طراحی سازمانی در تأمین تجهیزات عمومی: رویکرد سهامداران
|کد مقاله||سال انتشار||تعداد صفحات مقاله انگلیسی||ترجمه فارسی|
|16926||2007||10 صفحه PDF||سفارش دهید|
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Publisher : Elsevier - Science Direct (الزویر - ساینس دایرکت)
Journal : Journal of Purchasing and Supply Management, Volume 13, Issue 2, March 2007, Pages 127–136
Organizing the purchasing function for public bodies and other non-profit and/or non-market bodies starts with the selection of an appropriate organizational strategy. In order to be able to select between generic strategies like low cost and differentiator or strategies described as operational excellence, customer intimacy and product leadership, a stakeholder based model was used. The selected strategy forms the basis to design the nature of three organizational elements: policies (P), organization (O) and processes (P). The aspect system of the purchasing function and the sub-system of the purchasing department reflect the nature of these three POP elements. It helps to translate the selected organizational strategy into a appropriate supplier strategy and clarifies the idealized mix of suppliers in terms of portfolio archetypes. Ten policy aspects of purchasing and four organizational aspects are described to redesign purchasing.
Modern purchasing has gone beyond ‘just buying’ or ‘fulfilling the buying needs of the organization’. These days, the purchasing activity is defined as ‘selecting those suppliers and dealing in such a way with them, that it enables the organization to implement its market strategy best in the way it has decided to serve the end customers’ needs’ (Carter et al., 2000; Kamann, 1999). For companies in the market economy, where customer needs usually are known, we may—and actually, should—derive purchasing strategies from the overall company strategy. The theoretical model—the so-called POP-model—describing this process is grounded in contingency theory ( Lawrence and Lörsch, 1967): given their task environment ( Wheelen and Hunger, 1992), companies in the market economy adopt a certain strategy ( Johnson and Scholes, 1989; Porter, 1980; Treacy and Wiersema, 1993) on a particular technology–product–market combination. This strategy may be in line with the Structure–Conduct–Performance paradigm ( Bain, 1959; Sherer and Ross, 1990), which means the prevailing market structure determines company behaviour, or, it may be the opposite, by showing collusive or discretionary behaviour ( Kamann, 1988, 2003). Whatever the choice is, companies act as part of an open system which means according to congruency theory ( Nadler and Tushman, 1979) that the organization has to be shaped in accordance with the characteristics of their environment ( Kamann, 1986; Nelson and Winter, 1977) where the selected strategy and technology is translated into three important elements: the policies—including goals—of the organization (P), reflected in the way everything is being organized (O) and the processes (P) used, including their corresponding activities. One could add that these three elements are embedded into the particular set of knowledge of that particular organization. Hence, to be an effective working system, the three interdependent elements P, O and P have to fit each other and, as a set, have to be congruent with their external context. The purchasing function—as an aspect system—and the purchasing department—as a sub-system—should reflect the nature of the three POP elements. For example, a centralized purchasing function with a central purchasing department does not match with a company with a decentralized organization philosophy; processes should be in line and goals should be congruent. Although the statement that purchasing goals should be congruent with company goals and strategies seems rather obvious, in-depth case studies (Kamann et al., 2001) indicate that this actually is rather an exception than the rule. When screening 55 master theses in purchasing at the University of Groningen, I found that at best seven companies had what could be seen as a ‘proper fit’ between purchasing policies and company strategies. Hence, if this ‘translation’ of customer needs into purchasing policies—apparently—is difficult for market oriented companies, one can imagine, it is even more difficult for public bodies and semi-state organizations. First of all, there may be a problem in identifying ‘the’ customer at all, or ‘the market’ and ‘the’ technology applied. While in the market economy, the customer is the one who pays the bill, with public bodies this may be much more difficult to trace. Who pays and who is the customer in the case of unemployment benefits? Or, who is the customer in the case of prisons; the prisoner? He usually does not pay for his lodgings and food. Who is the customer in health care: the patient or the health insurance companies? And, when the ‘customer’ is not evident, even more obscure becomes the question ‘what does he want’ and what should be the effect of this on the composition of my supply base and the demands I put to my suppliers. Hence, even if a strategy exists, usually this is a rather political statement or phrased in container terms like ‘best value’ as in the case of British health care. Therefore, I looked for a substitute for the straightforward ‘company strategies’ and ‘customer profile’ and ‘customer demands’. I found this by incorporating the literature on stakeholders and stakeholder mapping and combining this with the concept ‘customer intimacy’. After the discussion of stakeholders, I will discuss the mechanism that translates these stakeholder demands into goals and strategies of the organization, introducing the ‘web’ and ‘club’ concepts. Then, the POP-model will be expanded to incorporate modern market strategies like operational excellence, product leadership and customer intimacy. This will result in a number of archetypes for public bodies. These archetypes are used in the successive sections to differentiate between the formulation of purchasing policies and between various ways to design the organization, given a particular organizational strategy adopted to meet certain stakeholder demands.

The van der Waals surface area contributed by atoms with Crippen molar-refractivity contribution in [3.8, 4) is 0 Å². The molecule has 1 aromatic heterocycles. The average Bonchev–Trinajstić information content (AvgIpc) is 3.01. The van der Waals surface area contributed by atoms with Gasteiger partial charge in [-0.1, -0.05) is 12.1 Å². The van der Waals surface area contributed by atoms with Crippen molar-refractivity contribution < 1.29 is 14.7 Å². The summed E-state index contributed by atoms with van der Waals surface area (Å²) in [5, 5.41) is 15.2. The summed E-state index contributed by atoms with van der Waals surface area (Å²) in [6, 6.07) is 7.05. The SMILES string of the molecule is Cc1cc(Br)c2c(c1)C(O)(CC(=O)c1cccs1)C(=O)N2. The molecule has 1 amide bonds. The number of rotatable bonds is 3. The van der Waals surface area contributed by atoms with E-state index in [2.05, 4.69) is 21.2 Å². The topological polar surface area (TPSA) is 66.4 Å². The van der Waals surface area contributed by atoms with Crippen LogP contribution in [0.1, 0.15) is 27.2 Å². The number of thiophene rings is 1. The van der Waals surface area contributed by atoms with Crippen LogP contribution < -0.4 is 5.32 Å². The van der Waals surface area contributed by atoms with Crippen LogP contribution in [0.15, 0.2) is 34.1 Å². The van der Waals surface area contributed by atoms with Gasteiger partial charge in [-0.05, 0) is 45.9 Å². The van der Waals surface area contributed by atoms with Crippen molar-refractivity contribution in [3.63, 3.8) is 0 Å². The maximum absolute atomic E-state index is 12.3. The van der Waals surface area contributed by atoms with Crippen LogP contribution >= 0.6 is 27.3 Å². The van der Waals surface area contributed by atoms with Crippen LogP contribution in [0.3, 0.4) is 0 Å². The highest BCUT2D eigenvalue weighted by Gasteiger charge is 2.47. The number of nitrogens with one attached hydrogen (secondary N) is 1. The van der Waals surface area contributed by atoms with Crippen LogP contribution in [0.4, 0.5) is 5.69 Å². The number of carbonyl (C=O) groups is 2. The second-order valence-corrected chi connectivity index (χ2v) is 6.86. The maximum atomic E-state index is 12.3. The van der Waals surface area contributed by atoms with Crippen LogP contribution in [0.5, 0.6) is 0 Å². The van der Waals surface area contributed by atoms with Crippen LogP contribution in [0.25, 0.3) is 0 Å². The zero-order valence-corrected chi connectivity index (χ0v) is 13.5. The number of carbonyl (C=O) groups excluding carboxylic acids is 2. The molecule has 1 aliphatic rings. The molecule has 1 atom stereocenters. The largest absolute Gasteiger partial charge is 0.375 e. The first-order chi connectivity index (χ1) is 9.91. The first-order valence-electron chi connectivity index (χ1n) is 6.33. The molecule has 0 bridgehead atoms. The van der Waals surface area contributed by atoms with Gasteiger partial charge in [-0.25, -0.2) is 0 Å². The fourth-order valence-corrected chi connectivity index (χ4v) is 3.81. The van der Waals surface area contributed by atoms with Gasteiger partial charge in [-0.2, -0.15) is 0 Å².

نتیجه گیری انگلیسی
Organizing the purchasing function for public bodies and other non-profit bodies starts with its identifying its stakeholders and the various demands they pose. After reviewing the nature of these demands and the way they have to be met, the organization should translate this into an appropriate strategy: operational excellence, product leadership or customer intimacy. This strategy forms the basis for the design of three interdependent elements: policies (P), organization (O) and processes (P). The way these three elements are filled in for the purchasing function, differs between strategies. This implies that when the organization finds that two opposite strategies are required, this would require two different ways to organize the POP elements. This would either cause friction or sub-optimization. Splitting up then is a better solution. The POP-model also helps to formulate an appropriate supplier strategy, to create a suitable supply base: it clarifies the idealized mix of suppliers in terms of portfolio archetypes. Discussing the various elements and arguments as such may be a useful exercise for many public bodies to become aware of the ‘stakeholder’ orientation of public bodies. Also in public bodies, the purchaser has to be aware that at the end, he is serving the final user and should fill in his supplier relations in such a way that the final user and the dominant stakeholder representing those users, is satisfied. If this contribution could stimulate this way of thinking in some way, I would be satisfied.